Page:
But the real reason for my looking up these figures reveal that King’s numbers aren’t consistent. Not even close. And that, friends, is a very comforting thought. It’s very easy for us authors to be down on ourselves when we look at our sales. Our first or second novel may have sold fantastically, while our third didn’t do so well, or maybe the complete opposite is true. It’s easy to fall into the mindset of, “oh my god, I’ve lost my touch” or “my sales numbers are slipping, I’m doomed Doomed DOOMED.” Except that, as Stephen shows us here, that isn’t necessarily true. Take, for example, the  jump from It to Eyes of the Dragon to Drawing of the Three. The first printing of It ran at a million. Eyes of the Dragon was less than half of that at 400k. Drawing of the Three was at 30k. Math isn’t my strong suit, but that’s a huge drop.

Again, these are only numbers for first printings. As I said, I can’t find a list of total sales numbers. If you can locate one, please link to it in the comments. I’d love to see it. The moral of this story is, however, that not all sales are created equal. Do these numbers mean that It was thirty-three thousand times better than Drawing of the Three? Of course not. Does it mean that Stephen King got thirty-three thousand times worse between those two books? Obviously, no. It would be a far scarier thing to look at these figures and see a consistent incline rather than up-and-down jumps. To those of us who aren’t bestsellers (yet!), it’s a promising thought. It means that we need to put our heads down, keep writing, and simply wait for it. Easier said that done, I know, but what else is there to do?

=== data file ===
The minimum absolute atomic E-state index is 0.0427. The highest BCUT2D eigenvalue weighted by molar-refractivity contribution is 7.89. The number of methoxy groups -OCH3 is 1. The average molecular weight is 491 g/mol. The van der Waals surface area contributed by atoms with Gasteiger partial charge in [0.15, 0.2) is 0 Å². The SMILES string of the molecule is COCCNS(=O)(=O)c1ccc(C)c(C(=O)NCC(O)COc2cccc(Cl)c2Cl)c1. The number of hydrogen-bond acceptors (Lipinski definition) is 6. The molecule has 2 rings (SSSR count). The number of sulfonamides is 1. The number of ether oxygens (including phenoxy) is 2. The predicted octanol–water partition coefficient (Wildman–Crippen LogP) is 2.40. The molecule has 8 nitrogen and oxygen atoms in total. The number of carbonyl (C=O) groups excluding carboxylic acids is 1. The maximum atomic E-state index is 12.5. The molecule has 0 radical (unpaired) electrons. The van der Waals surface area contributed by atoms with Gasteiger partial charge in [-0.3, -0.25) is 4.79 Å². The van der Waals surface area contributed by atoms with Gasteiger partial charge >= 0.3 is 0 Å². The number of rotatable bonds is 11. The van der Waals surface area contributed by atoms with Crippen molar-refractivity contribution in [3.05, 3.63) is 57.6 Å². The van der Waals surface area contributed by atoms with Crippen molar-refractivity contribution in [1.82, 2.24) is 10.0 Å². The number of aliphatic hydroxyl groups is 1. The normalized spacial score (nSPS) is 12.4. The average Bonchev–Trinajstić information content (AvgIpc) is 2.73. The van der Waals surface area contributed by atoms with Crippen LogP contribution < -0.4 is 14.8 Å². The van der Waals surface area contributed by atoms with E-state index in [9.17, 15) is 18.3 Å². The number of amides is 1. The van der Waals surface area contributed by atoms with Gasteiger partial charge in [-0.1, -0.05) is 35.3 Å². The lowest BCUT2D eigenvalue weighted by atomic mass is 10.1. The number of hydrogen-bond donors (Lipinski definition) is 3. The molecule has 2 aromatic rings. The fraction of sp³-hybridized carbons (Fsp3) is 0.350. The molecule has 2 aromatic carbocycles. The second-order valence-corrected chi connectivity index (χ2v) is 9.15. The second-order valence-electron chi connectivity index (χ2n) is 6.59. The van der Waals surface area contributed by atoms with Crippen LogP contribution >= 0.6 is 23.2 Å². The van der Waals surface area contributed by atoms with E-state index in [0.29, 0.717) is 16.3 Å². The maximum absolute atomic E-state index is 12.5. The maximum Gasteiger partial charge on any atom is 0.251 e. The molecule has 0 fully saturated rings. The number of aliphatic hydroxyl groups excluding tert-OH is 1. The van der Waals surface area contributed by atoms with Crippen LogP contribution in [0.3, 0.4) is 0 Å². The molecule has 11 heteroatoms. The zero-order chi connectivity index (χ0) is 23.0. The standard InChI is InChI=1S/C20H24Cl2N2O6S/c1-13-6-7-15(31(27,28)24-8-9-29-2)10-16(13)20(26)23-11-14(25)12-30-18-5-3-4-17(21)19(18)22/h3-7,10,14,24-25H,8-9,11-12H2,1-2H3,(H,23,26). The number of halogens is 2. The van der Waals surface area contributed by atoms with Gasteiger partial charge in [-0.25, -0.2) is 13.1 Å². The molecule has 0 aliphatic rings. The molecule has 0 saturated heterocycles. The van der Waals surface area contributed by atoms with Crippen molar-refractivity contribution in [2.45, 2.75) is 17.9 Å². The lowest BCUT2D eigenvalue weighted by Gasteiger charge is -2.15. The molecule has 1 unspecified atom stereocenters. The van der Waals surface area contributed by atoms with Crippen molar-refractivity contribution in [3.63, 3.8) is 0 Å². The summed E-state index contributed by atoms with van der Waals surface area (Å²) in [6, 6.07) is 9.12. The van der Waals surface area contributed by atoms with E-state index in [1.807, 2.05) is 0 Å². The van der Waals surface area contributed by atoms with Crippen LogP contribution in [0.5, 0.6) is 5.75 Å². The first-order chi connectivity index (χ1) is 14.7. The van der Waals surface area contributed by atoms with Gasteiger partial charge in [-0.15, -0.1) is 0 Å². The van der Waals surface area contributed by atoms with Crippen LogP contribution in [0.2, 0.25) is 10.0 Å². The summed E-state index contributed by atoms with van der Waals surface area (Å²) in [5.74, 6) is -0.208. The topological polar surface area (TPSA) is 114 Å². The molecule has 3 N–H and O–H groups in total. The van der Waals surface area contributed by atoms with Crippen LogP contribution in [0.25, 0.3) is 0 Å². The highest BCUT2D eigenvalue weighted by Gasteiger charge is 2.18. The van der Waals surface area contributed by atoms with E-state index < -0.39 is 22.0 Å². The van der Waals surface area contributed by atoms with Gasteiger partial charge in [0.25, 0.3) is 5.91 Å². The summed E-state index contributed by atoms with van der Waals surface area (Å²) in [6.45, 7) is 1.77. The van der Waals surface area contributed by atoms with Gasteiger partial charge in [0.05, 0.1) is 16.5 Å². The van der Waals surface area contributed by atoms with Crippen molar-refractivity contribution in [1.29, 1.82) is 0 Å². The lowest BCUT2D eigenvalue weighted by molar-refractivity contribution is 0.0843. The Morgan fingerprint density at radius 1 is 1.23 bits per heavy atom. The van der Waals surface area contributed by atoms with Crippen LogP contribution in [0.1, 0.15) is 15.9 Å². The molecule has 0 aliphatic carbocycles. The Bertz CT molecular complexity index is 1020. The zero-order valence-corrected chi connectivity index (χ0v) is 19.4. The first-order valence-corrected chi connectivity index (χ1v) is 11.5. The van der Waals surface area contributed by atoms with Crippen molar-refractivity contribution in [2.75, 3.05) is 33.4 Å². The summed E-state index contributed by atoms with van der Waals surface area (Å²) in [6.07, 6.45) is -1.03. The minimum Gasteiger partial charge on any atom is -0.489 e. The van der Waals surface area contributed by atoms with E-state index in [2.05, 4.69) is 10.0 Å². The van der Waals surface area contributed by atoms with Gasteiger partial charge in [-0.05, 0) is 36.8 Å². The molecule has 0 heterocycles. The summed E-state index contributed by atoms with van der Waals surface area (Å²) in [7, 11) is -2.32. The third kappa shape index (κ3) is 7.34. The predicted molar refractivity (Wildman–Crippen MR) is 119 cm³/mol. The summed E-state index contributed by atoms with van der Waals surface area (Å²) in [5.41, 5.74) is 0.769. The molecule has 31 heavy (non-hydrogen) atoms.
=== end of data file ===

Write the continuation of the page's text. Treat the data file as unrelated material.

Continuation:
The hardest part of this business, at least for me, is the element of the unknown. I have freedom to write what I want, I have my dream job… and yet sometimes I find myself so anxious I wonder whether flipping burgers or being miserable at a desk job would calm me down. (Psychologists would says ‘yes’.) At first I thought I was nuts–why was I so on-edge? Did I need a prescription for Valium or what? And then one day, while in the car listening to XM radio, a DJ on one of my favorite stations announces that he’s about to play Devo, Freedom of Choice. But before he does, he explains why Devo wrote the song. The lyrics go: freedom of choice is what you got, freedom from choice is what you want. The DJ explains that what Devo was touching on was the massive anxiety that comes with being truly free to do whatever you want to do, that the reason so many people stick to the daily grind is exactly because of that anxiety: the daily grind is miserable, but that misery is stable. You know that in exchange for unhappiness you’ll make X amount of dollars per month, you’ll get a two-week vacation in July, and you’ll get bank holidays off. Misery is comfortable, comfortable because you have no choice but to give in.

When the DJ brought up this point, I could hardly believe it. It was a revelation… something that I genuinely needed to hear at that moment. I wasn’t nuts. I was reacting to my freedom of choice the way most everyone does. That in itself was as comforting as seeing King’s numbers go up and down like a rollercoaster. Anxiety, a sales slump, it’s all part of the game. The only control we as writers have is to put our heads down and keep doing what we do.

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3 thoughts on “Numbers and Nerves: About Sales and Author Anxiety

  1. My Pretty Pony does exist. I believe it was released as a special edition with a very large price tag (around $2,000, if memory serves). I read it in another special edition book ($75) with other short stories. Like you I’m in awe of Mr. King. He is my hero for many of the same reasons he’s like a mentor to you.